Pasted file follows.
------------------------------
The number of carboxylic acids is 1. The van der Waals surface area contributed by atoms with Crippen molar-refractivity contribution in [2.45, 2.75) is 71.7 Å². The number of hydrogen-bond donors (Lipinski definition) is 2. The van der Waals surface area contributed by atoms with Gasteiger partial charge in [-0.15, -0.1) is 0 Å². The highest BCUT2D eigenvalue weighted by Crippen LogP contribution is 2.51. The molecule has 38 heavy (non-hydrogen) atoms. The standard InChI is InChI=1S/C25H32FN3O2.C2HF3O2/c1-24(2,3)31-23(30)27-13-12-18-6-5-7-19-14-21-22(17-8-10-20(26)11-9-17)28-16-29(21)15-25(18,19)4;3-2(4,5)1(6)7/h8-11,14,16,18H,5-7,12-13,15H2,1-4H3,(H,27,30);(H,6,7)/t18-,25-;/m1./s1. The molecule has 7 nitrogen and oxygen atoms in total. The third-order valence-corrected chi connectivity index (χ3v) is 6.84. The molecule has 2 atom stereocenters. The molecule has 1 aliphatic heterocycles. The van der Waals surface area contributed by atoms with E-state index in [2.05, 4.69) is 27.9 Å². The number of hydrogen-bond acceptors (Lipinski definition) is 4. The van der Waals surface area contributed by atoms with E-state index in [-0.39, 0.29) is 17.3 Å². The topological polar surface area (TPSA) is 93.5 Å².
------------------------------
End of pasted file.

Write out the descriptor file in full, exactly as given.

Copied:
The number of carboxylic acids is 1. The van der Waals surface area contributed by atoms with Crippen molar-refractivity contribution in [2.45, 2.75) is 71.7 Å². The number of hydrogen-bond donors (Lipinski definition) is 2. The van der Waals surface area contributed by atoms with Gasteiger partial charge in [-0.15, -0.1) is 0 Å². The highest BCUT2D eigenvalue weighted by Crippen LogP contribution is 2.51. The molecule has 38 heavy (non-hydrogen) atoms. The standard InChI is InChI=1S/C25H32FN3O2.C2HF3O2/c1-24(2,3)31-23(30)27-13-12-18-6-5-7-19-14-21-22(17-8-10-20(26)11-9-17)28-16-29(21)15-25(18,19)4;3-2(4,5)1(6)7/h8-11,14,16,18H,5-7,12-13,15H2,1-4H3,(H,27,30);(H,6,7)/t18-,25-;/m1./s1. The molecule has 7 nitrogen and oxygen atoms in total. The third-order valence-corrected chi connectivity index (χ3v) is 6.84. The molecule has 2 atom stereocenters. The molecule has 1 aliphatic heterocycles. The van der Waals surface area contributed by atoms with E-state index in [2.05, 4.69) is 27.9 Å². The number of hydrogen-bond acceptors (Lipinski definition) is 4. The van der Waals surface area contributed by atoms with E-state index in [-0.39, 0.29) is 17.3 Å². The topological polar surface area (TPSA) is 93.5 Å².